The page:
Vice President Kamala Harris acknowledged Americans would face higher energy costs in the event of Russian President Vladimir Putin sending troops into the Ukraine, citing the punishing sanctions prepared for when it happened.
“When America stands for her principles and all of the things that we hold dear, it requires sometimes for us to put ourselves out there in a way that maybe we will incur some cost,” Harris explained to American reporters on Sunday, after meeting with European leaders about the Russian threat to Ukraine.
The expectation of higher costs for energy was first previewed by President Joe Biden last week as he prepared Americans for the economic impact of his sanctions against Russia.
“I will not pretend this will be painless,” Biden said on Wednesday. “There could be impact on our energy prices.”
In 2021, America imported an average of 202,000 barrels of crude oil per day, the highest amount in 11 years. The United States is even importing more oil from Russia than Saudi Arabia.
White House advisers on Friday conceded there would be an economic cost to holding Russia accountable when they invaded Ukraine.
“Policy involves trade-offs,” Deputy National Security Advisor Daleep Singh admitted during a press briefing at the White House. “And the President said this week he’s not going to pretend that this is all painless.”
Singh urged Americans to realize the sacrifice of higher prices for energy and other goods was for the sake of democracy around the world.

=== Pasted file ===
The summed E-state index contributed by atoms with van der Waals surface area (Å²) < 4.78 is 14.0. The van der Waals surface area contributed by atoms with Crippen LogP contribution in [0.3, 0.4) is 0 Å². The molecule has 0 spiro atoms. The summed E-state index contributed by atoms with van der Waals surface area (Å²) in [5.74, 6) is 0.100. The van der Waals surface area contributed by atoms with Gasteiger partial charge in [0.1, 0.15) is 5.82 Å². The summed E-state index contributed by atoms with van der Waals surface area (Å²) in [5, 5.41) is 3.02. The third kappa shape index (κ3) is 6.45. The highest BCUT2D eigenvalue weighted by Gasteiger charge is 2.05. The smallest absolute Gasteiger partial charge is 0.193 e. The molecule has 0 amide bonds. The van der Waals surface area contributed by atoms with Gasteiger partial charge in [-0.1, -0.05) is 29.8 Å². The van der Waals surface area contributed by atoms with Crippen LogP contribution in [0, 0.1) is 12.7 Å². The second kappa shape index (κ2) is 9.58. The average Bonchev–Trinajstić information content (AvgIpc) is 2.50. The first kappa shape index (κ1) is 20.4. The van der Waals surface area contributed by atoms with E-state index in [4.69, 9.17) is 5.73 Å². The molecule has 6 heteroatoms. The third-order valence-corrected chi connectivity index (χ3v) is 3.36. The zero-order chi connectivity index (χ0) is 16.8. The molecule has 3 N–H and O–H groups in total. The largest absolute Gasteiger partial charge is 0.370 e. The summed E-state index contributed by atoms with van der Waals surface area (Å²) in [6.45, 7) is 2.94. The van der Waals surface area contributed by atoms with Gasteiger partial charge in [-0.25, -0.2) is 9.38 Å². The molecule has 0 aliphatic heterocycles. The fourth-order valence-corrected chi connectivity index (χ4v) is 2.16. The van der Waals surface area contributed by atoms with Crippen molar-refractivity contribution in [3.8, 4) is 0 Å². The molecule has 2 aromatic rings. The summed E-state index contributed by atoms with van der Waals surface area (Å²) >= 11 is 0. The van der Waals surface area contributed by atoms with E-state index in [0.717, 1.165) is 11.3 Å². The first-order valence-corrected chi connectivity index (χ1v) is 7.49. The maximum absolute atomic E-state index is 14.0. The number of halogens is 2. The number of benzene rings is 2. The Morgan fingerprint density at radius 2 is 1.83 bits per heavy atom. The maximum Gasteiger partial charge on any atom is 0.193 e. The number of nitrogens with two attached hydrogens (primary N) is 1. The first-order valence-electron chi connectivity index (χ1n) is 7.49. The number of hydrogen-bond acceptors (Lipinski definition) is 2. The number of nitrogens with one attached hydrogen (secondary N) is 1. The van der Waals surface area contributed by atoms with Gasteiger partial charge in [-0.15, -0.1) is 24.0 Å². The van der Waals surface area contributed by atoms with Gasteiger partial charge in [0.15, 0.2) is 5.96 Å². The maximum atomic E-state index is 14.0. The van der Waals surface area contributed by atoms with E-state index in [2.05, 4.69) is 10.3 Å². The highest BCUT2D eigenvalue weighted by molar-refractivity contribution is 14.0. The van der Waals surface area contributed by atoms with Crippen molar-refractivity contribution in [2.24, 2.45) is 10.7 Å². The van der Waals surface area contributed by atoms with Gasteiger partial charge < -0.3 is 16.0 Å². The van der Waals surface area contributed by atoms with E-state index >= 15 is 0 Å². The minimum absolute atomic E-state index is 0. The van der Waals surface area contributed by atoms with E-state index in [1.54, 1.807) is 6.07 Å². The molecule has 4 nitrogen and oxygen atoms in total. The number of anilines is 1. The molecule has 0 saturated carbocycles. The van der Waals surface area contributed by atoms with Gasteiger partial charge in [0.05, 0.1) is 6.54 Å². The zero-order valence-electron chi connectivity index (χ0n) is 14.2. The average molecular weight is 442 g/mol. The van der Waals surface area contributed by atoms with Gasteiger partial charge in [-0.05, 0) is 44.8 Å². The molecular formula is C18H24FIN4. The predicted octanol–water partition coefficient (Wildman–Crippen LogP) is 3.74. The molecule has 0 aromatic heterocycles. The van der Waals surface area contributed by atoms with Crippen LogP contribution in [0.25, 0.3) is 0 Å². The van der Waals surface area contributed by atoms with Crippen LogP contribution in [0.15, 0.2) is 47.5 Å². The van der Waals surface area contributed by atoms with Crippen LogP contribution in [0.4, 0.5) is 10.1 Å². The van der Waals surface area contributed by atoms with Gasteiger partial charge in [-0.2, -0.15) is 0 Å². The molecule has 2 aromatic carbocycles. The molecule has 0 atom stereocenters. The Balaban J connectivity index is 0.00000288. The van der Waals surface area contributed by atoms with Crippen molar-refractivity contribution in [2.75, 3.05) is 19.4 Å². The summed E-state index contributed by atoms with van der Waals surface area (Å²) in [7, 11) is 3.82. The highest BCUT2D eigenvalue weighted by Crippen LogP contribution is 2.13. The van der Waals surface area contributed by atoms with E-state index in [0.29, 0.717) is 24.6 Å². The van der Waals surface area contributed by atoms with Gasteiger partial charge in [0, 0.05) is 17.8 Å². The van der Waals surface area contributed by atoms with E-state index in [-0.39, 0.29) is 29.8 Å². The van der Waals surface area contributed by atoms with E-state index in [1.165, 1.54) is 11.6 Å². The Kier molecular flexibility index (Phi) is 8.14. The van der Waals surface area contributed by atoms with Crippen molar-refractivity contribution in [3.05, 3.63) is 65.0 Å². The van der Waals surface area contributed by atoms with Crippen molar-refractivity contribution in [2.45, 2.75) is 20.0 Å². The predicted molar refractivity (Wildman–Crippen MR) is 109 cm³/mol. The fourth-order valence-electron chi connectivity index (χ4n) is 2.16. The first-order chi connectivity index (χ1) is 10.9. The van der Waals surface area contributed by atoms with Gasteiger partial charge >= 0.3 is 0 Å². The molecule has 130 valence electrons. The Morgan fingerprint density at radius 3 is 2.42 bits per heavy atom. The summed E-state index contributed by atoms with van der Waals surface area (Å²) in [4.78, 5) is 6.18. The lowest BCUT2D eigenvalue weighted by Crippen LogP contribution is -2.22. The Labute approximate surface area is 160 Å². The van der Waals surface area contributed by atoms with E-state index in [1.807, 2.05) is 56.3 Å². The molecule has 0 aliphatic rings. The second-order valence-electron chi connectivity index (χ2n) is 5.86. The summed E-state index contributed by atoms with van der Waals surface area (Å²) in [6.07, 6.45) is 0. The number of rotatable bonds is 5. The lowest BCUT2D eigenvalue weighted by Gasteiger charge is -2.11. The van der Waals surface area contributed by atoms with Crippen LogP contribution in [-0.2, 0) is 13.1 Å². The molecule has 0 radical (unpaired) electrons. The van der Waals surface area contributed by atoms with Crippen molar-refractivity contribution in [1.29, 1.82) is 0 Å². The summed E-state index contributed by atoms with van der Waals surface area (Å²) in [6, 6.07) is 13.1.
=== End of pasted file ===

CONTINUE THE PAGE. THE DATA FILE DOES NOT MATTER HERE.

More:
“Think if Russia’s aggression in the heart of Europe went unchecked,” he said, previewing Putin’s action as “possibly the largest land invasion in the post-Cold War era.”
Think of the uncertainties that would cause. Think of the chilling effect that would cause across the European continent. Think of the questions that will be asked about which other countries could be bullied by an autocrat looking to exert a sphere of influence. Those are costs we’re not willing to tolerate.
Biden and White House officials have repeated that administration officials are looking at ways to ease the burden of higher sanctions, but have not offered any details.
Some Democrat members of Congress have signaled support for temporarily lifting the gas tax, but the White House has not offered support for the idea.
“Well, we’ve said every option is on the table, including that,” White House press secretary Jen Psaki told reporters on Friday when asked about lifting the gas tax. “But a decision has not been made.”